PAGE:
cheers, parsnip

Heather said...

My husband has never been interested in foreign travel. We did manage a three day trip to France 40 years ago, and two weeks in Spain for medical reasons one November. I don't think he was very impressed with either but I enjoyed both. I had a lovely holiday on Rhodes with one of our daughters about 30 years ago and the holiday of a lifetime visiting Seattle, Salt Spring Island and the Rockies a few years later. I haven't the energy for foreign travel now but there are many places I would like to have seen.
How nice that the farmer is so content with his lot, and that you have all those wonderful memories of the fascinating places you have visited.

Cro Magnon said...

The Farmer sounds like me; I love where I am and have no real desire to travel. Lady Magnon, however, is a 'diplomatic daughter' and has never stopped travelling. The only thing I will probably regret is not visiting India, but I suppose there's still time.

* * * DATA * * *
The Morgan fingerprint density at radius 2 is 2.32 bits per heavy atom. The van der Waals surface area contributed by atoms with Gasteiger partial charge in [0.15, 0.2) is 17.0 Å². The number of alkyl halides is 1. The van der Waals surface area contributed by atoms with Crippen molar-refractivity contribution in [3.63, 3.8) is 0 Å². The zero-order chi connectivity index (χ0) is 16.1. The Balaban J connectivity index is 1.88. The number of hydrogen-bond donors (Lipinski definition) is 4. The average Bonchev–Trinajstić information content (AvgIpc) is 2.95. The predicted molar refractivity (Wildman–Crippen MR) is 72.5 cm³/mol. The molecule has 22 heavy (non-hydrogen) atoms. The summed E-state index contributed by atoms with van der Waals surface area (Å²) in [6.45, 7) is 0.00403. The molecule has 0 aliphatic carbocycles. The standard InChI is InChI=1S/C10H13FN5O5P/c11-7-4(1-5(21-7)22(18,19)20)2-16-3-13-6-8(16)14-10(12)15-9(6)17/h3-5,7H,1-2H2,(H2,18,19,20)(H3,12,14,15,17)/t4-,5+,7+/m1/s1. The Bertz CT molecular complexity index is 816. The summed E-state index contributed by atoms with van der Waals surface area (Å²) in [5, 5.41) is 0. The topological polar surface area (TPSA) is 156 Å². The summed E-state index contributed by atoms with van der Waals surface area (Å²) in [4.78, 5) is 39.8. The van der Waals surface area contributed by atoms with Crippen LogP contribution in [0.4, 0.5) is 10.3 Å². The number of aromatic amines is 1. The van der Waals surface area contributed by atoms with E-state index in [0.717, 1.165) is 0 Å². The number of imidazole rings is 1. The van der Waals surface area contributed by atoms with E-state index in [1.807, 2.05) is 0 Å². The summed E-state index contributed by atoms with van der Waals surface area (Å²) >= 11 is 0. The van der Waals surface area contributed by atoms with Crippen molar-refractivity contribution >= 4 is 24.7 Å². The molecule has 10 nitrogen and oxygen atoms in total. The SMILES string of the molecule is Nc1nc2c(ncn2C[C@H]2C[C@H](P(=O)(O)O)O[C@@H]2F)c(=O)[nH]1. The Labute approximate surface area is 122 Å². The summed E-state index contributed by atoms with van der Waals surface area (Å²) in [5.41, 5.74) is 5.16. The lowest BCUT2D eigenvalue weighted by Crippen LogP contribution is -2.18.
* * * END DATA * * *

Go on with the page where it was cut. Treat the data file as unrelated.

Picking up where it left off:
Frugal in Derbyshire said...

I would rather stop at home. We go to Cornwall several times a year so that D. can fish, but I'd rather not. When he was seriously ill a few years ago he said that when he retired he would like to go sea fishing more often. In truth, neither of us expected that he would still be able, but he is, so who could gainsay him?

ArtPropelled said...

I love to travel but my husband doesn't...... unless he can fish. My dreams of overseas travel are diminishing.Fortunately I love going to the wild coast where he can fish to his heart's content and I can walk for miles.

Rachel said...

You should meet my P then you would know two men like this. I travel alone. Then we are both happy.

Karen Reittinger said...

I agree with Cloudia

Lovely essay, lovely lady ♥